Tschimmel, K. (2021). Creativity, Design and Design Thinking – A Human-Centred ménage à trois for Innovation. In Perspectives on Design II. Ed. Springer “Serie in Design and Innovation.” DOI: 10.1007/978-3-030-79879-6 

Tschimmel, K. (2022). Design vs Design Thinking. In Creativity and Innovation Affairs. (in process). Available only for SID students at Laurea University. 

5 thoughts on “Breaking the ice on Design and Design Thinking 

  1. Thanks for sharing your valuable thoughts. It is very interesting to learn about the diversity of Design thinking concept. The pictorial example of Ice-berg for the perception of Design thinking is bang on. Design thinking has multidisciplinary approach and one should embrace its essence with open-mind. Before out Design Thinking Master class held by Katja Tschimmel, i was also having limited knowledge about this concept but Katja Tschimmel’s Innovation & Design Thinking Mindshake model was an excellent start to Design thinking concept. It was excellent to, not only learn about the concept but also walked through each step to apply the methodology for problem solving. My first impression was, its just another fancy design tool but once applied in practice, its benefits, value additions and practicality has become more and more evident.

    I totally agree with your opinion that its just beginning and more focused approach is required to understand the diversity of Design thinking concept but lets get the ball rolling.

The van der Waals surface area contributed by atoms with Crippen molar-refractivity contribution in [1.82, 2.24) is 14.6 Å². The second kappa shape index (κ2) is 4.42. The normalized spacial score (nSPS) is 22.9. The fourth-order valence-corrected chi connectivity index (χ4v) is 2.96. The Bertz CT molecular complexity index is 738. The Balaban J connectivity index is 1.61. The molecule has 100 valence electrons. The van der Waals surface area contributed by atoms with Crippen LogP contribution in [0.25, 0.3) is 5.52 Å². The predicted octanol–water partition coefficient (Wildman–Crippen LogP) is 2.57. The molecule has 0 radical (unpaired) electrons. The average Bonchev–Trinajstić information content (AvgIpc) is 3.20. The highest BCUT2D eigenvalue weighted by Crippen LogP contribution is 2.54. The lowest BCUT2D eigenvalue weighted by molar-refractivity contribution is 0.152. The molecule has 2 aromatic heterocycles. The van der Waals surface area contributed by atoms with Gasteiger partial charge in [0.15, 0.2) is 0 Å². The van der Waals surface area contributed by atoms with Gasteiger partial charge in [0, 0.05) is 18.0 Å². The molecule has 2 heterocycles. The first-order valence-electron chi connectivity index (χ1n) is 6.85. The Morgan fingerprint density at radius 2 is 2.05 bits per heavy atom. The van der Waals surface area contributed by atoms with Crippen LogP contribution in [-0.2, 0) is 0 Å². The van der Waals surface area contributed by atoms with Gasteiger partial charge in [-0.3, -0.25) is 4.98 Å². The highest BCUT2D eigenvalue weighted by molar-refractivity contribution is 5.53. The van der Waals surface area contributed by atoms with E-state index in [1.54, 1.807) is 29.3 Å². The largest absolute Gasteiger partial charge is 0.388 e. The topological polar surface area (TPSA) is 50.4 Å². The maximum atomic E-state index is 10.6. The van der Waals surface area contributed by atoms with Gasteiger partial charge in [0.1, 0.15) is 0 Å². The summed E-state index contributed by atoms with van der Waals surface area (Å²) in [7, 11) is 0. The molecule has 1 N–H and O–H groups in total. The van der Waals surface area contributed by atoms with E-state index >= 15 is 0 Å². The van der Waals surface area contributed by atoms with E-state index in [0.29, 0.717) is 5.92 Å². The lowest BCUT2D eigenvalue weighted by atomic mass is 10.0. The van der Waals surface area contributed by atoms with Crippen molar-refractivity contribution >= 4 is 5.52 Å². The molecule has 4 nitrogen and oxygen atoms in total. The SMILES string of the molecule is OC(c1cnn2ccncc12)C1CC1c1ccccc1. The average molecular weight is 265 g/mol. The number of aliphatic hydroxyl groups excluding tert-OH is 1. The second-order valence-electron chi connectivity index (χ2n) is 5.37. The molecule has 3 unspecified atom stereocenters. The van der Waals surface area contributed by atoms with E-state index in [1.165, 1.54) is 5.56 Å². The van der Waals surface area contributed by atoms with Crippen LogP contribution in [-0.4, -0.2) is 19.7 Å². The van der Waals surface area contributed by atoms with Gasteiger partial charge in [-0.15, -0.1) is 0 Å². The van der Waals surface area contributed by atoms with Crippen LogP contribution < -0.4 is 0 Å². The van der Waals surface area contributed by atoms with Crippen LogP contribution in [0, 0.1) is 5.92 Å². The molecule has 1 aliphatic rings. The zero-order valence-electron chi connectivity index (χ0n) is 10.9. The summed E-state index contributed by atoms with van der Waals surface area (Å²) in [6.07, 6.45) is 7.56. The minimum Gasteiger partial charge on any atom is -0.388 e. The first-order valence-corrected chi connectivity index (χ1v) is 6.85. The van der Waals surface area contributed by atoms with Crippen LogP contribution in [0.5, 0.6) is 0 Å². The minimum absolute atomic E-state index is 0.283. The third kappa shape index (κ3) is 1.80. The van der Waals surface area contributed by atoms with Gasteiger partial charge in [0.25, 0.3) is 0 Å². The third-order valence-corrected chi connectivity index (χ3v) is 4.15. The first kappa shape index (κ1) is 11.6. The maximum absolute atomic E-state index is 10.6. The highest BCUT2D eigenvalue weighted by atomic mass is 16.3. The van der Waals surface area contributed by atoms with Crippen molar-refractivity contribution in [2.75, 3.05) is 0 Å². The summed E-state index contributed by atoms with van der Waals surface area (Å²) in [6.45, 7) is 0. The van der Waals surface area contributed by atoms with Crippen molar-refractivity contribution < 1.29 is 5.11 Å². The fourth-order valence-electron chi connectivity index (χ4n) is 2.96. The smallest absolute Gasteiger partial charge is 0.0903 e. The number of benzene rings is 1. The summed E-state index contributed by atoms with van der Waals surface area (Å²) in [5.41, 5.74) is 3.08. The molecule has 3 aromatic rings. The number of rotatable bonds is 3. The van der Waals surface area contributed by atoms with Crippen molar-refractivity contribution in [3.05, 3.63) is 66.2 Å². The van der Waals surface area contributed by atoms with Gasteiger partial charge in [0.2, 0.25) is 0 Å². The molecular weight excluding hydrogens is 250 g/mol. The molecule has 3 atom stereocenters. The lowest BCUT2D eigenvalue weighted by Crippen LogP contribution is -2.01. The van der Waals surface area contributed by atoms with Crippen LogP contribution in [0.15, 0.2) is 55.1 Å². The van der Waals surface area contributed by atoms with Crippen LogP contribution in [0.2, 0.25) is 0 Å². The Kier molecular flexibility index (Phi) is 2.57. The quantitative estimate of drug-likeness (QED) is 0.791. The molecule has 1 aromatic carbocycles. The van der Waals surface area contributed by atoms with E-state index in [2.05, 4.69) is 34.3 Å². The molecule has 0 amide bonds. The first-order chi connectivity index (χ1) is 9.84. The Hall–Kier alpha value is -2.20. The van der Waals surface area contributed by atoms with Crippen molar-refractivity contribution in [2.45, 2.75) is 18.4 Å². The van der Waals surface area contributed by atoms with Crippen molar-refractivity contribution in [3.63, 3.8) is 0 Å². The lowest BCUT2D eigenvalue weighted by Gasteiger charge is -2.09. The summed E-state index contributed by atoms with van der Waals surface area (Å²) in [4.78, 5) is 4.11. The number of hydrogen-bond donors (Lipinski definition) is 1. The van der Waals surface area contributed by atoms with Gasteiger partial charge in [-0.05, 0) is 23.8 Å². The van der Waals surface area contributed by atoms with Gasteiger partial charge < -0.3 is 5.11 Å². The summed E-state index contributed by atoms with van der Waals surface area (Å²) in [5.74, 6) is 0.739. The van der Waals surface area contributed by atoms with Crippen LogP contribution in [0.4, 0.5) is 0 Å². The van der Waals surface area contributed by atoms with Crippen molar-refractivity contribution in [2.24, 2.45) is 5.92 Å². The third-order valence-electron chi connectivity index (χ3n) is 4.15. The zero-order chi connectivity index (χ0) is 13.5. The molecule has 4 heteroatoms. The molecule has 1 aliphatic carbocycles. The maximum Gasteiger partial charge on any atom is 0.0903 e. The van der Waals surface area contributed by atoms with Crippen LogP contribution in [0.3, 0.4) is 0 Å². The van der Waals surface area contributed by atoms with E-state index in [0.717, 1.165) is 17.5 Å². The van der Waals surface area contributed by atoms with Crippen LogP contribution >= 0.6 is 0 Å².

2. The authors of this blog post succeed to make the multidisciplinary role of design thinking understandable by describing the different concepts relating to the approach. It became clear that there is no universal definition of design and design thinking, since the definition depends on the context. The metaphor of a tip of an iceberg represented well the first impression and the beginning of our journey to Design Thinking.

  3. I think it´s a very interesting metaphore of service design area as an iceberg with some parts being visible and tangible at first sight and some parts (the invisible) being harder to grasp, requiring more in-depth involvement and study to fathom.
    In my mind this is not only applicable to us as students, but also to business in general, where the notion and understanding of service design may be limited to the more tangible and visible things like workshopping, UX/UI-design, customer journey mapping etc. I find that our job as future service designers is to expand the knowledge and understanding of what service design really is about and what value it can bring.

  4. Thank you for your post! I personally liked the way how you wrote it. The post is very informative and it defines the issue well. I would say that a person without any knowledge can get a succinct understanding of the topic with the help of your post.The first picture describes design thinking very well, it gives the reader a better understanding about the non visible things. Great job!!

  5. Thank you for a good blog post about the design thinking vocabulary! You described well how problematic the definition of design and design thinking is since there is no single definition or common understanding about the subject. I really appreciate you getting us familiar with the basic terms and vocabulary. It is a very useful recap as the terminology is easily confusing. PS. I loved your picture of an iceberg illustrating the world of design thinking.